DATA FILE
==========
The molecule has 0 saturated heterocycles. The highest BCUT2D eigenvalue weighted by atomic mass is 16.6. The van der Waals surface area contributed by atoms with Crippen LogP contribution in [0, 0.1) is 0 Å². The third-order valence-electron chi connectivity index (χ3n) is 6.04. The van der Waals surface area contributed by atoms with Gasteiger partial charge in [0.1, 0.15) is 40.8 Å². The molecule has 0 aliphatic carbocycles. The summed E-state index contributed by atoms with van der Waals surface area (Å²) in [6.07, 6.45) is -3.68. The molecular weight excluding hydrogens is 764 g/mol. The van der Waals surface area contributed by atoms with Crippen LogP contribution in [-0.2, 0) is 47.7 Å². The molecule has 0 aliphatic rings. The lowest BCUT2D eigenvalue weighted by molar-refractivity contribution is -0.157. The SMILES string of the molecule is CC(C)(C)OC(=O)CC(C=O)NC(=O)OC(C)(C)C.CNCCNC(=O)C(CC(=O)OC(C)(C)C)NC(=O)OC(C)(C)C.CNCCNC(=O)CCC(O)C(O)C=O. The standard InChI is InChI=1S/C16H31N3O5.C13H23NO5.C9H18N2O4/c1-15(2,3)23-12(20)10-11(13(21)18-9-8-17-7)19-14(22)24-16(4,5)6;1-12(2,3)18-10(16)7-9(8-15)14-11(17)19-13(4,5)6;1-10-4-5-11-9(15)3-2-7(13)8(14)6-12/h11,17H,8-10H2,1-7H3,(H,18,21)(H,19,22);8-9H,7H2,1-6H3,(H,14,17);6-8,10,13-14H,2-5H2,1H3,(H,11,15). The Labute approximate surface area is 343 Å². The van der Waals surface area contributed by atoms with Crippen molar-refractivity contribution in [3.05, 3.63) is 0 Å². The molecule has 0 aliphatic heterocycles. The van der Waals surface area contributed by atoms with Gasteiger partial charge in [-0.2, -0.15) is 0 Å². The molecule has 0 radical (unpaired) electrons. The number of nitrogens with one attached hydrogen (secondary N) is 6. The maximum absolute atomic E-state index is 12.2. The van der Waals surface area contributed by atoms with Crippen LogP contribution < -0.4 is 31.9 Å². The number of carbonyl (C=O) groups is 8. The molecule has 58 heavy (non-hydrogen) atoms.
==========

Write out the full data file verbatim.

The molecule has 0 saturated heterocycles. The highest BCUT2D eigenvalue weighted by atomic mass is 16.6. The van der Waals surface area contributed by atoms with Crippen LogP contribution in [0, 0.1) is 0 Å². The third-order valence-electron chi connectivity index (χ3n) is 6.04. The van der Waals surface area contributed by atoms with Gasteiger partial charge in [0.1, 0.15) is 40.8 Å². The molecule has 0 aliphatic carbocycles. The summed E-state index contributed by atoms with van der Waals surface area (Å²) in [6.07, 6.45) is -3.68. The molecular weight excluding hydrogens is 764 g/mol. The van der Waals surface area contributed by atoms with Crippen LogP contribution in [-0.2, 0) is 47.7 Å². The molecule has 0 aliphatic rings. The lowest BCUT2D eigenvalue weighted by molar-refractivity contribution is -0.157. The SMILES string of the molecule is CC(C)(C)OC(=O)CC(C=O)NC(=O)OC(C)(C)C.CNCCNC(=O)C(CC(=O)OC(C)(C)C)NC(=O)OC(C)(C)C.CNCCNC(=O)CCC(O)C(O)C=O. The standard InChI is InChI=1S/C16H31N3O5.C13H23NO5.C9H18N2O4/c1-15(2,3)23-12(20)10-11(13(21)18-9-8-17-7)19-14(22)24-16(4,5)6;1-12(2,3)18-10(16)7-9(8-15)14-11(17)19-13(4,5)6;1-10-4-5-11-9(15)3-2-7(13)8(14)6-12/h11,17H,8-10H2,1-7H3,(H,18,21)(H,19,22);8-9H,7H2,1-6H3,(H,14,17);6-8,10,13-14H,2-5H2,1H3,(H,11,15). The Labute approximate surface area is 343 Å². The van der Waals surface area contributed by atoms with Crippen molar-refractivity contribution in [3.05, 3.63) is 0 Å². The molecule has 0 aliphatic heterocycles. The van der Waals surface area contributed by atoms with Gasteiger partial charge in [-0.2, -0.15) is 0 Å². The molecule has 0 radical (unpaired) electrons. The number of nitrogens with one attached hydrogen (secondary N) is 6. The maximum absolute atomic E-state index is 12.2. The van der Waals surface area contributed by atoms with Crippen LogP contribution < -0.4 is 31.9 Å². The number of carbonyl (C=O) groups is 8. The molecule has 58 heavy (non-hydrogen) atoms.